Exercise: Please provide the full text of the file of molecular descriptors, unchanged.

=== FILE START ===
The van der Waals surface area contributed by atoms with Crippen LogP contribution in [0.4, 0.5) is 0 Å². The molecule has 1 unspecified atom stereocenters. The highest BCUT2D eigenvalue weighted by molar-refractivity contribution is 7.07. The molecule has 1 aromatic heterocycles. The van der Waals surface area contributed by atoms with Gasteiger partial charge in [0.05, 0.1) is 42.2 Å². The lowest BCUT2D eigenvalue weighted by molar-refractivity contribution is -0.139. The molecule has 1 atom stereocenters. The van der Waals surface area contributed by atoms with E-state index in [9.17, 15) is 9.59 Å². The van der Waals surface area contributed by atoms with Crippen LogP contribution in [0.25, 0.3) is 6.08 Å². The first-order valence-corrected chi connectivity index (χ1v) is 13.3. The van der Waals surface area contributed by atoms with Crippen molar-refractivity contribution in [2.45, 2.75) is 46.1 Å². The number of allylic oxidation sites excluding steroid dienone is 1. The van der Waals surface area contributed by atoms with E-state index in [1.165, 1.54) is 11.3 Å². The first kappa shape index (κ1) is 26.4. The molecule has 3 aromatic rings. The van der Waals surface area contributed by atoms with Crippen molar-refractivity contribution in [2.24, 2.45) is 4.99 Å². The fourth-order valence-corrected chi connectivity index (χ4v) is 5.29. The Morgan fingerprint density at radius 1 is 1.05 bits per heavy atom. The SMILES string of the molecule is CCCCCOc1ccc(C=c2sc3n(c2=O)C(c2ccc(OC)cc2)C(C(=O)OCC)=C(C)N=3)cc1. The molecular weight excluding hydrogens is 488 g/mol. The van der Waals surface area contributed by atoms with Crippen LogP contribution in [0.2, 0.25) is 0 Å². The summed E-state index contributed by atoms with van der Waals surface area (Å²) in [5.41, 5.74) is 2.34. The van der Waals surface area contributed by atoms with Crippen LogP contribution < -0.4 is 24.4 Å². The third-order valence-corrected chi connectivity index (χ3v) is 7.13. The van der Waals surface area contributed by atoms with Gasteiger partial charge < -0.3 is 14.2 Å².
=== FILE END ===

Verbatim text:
The van der Waals surface area contributed by atoms with Crippen LogP contribution in [0.4, 0.5) is 0 Å². The molecule has 1 unspecified atom stereocenters. The highest BCUT2D eigenvalue weighted by molar-refractivity contribution is 7.07. The molecule has 1 aromatic heterocycles. The van der Waals surface area contributed by atoms with Gasteiger partial charge in [0.05, 0.1) is 42.2 Å². The lowest BCUT2D eigenvalue weighted by molar-refractivity contribution is -0.139. The molecule has 1 atom stereocenters. The van der Waals surface area contributed by atoms with E-state index in [9.17, 15) is 9.59 Å². The van der Waals surface area contributed by atoms with Crippen LogP contribution in [0.25, 0.3) is 6.08 Å². The first-order valence-corrected chi connectivity index (χ1v) is 13.3. The van der Waals surface area contributed by atoms with Crippen molar-refractivity contribution in [2.45, 2.75) is 46.1 Å². The number of allylic oxidation sites excluding steroid dienone is 1. The van der Waals surface area contributed by atoms with E-state index in [1.165, 1.54) is 11.3 Å². The first kappa shape index (κ1) is 26.4. The molecule has 3 aromatic rings. The van der Waals surface area contributed by atoms with Crippen molar-refractivity contribution in [2.24, 2.45) is 4.99 Å². The fourth-order valence-corrected chi connectivity index (χ4v) is 5.29. The Morgan fingerprint density at radius 1 is 1.05 bits per heavy atom. The SMILES string of the molecule is CCCCCOc1ccc(C=c2sc3n(c2=O)C(c2ccc(OC)cc2)C(C(=O)OCC)=C(C)N=3)cc1. The molecular weight excluding hydrogens is 488 g/mol. The van der Waals surface area contributed by atoms with Crippen LogP contribution in [0.2, 0.25) is 0 Å². The summed E-state index contributed by atoms with van der Waals surface area (Å²) in [5.41, 5.74) is 2.34. The van der Waals surface area contributed by atoms with Crippen LogP contribution < -0.4 is 24.4 Å². The third-order valence-corrected chi connectivity index (χ3v) is 7.13. The van der Waals surface area contributed by atoms with Gasteiger partial charge < -0.3 is 14.2 Å².